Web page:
Proton’s 1.6-litre MPV can now be enjoyed in a spicier flavour.
Zestier Family Transport PHOTO: TORQUE

Proton gave budget-conscious family men reason for cheer when it launched the Exora, its very first MPV, three years ago. The Malaysia-designed people-carrier had the right mix of attributes – inoffensive looks, seven seats and a 1.6-litre engine, which made it a COE Cat A vehicle. It was (and still is) also considerably more cost-effective compared to the other two popular Cat A MPVs: the Citroen C4 Grand Picasso and the Volkswagen Touran.

The Exora’s affordability, however, was reflected in its performance. The naturally aspirated 1.6-litre that powered it could only muster 125bhp and 150Nm. When fully loaded, the 15.5-second century sprint timing claimed by Proton was more idealistic than optimistic. Those school runs would just have to be made earlier.

The arrival of the Exora Bold CFE, however, might just give bleary-eyed dads a few extra minutes of sleep and a few more reasons to smile while behind the wheel. CFE, which stands for Charged Fuel Efficiency, is a fancier way of saying “turbocharged”. This range-topping model produces 138bhp and 205Nm, 13bhp and 55Nm more than the non-turbo, Exora Bold CPS variant, giving it a massively quicker (by 4.2 seconds) 11.3-second century sprint time.

More importantly, since this added zing is available from just 2000rpm, it makes the car feel more animated despite the presence of a CVT (continuously variable transmission). Although there’s some whine and a palpable “clutch slipping” sensation, the unit remains fairly smooth and does its best to obey your right foot.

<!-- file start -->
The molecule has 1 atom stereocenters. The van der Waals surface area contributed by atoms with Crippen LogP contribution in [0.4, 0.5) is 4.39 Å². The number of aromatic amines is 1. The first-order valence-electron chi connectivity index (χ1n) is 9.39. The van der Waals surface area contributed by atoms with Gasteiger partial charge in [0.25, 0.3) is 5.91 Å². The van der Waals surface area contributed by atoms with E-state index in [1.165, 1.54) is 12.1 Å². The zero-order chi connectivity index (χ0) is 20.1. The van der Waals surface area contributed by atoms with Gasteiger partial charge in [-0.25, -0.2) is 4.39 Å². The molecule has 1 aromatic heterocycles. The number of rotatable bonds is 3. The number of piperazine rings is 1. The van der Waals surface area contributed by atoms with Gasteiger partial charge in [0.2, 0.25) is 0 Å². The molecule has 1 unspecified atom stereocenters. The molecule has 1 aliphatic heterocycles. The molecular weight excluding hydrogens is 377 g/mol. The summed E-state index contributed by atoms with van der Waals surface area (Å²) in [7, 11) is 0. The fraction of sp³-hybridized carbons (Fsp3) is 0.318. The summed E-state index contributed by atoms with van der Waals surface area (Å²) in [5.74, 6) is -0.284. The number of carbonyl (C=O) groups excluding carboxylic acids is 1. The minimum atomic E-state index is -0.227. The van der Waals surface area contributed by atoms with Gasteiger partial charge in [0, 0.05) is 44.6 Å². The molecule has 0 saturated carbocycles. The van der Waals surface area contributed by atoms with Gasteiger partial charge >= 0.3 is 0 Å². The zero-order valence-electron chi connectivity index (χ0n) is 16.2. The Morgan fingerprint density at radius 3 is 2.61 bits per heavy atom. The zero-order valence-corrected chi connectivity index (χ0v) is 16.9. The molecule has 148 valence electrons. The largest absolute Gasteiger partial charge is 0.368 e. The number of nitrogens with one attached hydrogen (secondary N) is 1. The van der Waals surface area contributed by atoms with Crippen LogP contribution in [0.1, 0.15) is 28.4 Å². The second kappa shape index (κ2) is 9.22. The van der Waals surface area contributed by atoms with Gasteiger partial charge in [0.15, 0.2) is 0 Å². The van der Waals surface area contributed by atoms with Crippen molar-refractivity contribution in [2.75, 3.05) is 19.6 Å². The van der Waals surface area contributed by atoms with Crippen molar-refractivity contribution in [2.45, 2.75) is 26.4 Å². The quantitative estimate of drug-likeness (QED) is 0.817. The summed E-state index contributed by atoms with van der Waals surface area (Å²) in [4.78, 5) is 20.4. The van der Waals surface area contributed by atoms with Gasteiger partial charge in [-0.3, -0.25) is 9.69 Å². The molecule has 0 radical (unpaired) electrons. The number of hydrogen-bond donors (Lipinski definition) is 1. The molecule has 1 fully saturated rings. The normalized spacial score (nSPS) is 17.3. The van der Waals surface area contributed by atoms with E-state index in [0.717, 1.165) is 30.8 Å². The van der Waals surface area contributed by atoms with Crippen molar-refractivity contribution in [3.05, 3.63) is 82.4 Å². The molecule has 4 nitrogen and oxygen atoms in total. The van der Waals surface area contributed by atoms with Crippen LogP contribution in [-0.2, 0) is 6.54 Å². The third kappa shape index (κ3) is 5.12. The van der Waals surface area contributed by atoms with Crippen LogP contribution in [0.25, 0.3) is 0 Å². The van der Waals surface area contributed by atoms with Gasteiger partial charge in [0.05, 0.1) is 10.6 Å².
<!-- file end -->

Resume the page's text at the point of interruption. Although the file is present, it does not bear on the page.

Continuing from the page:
Although the cockpit remains car-like, you feel like you’re perched on top of the seat instead of sitting in it. You don’t exactly enjoy a “commanding” view, but the resulting vantage point is still useful. Other neat features that aren’t present in the base model include leather upholstery and a chrome-like finish on the centre console, plus a factory-fitted rear view mirror that incorporates a reversing camera display.

The Exora’s versatility, however, is still its key strength. Both the second and third row seats can easily be folded flat to turn this people-carrier into a goods-hauler, and the split-folding second row bench can even be made to tumble forward to facilitate access to the last row.

One downside to the Exora CFE’s added fl avour is that its claimed fuel economy of 12.8km/L is slightly thirstier (by 0.7km/L) than its CPS sibling. But then again, if you want to eat spicy food, you have to be willing to sweat – even just a little.


This article first appeared in Torque.

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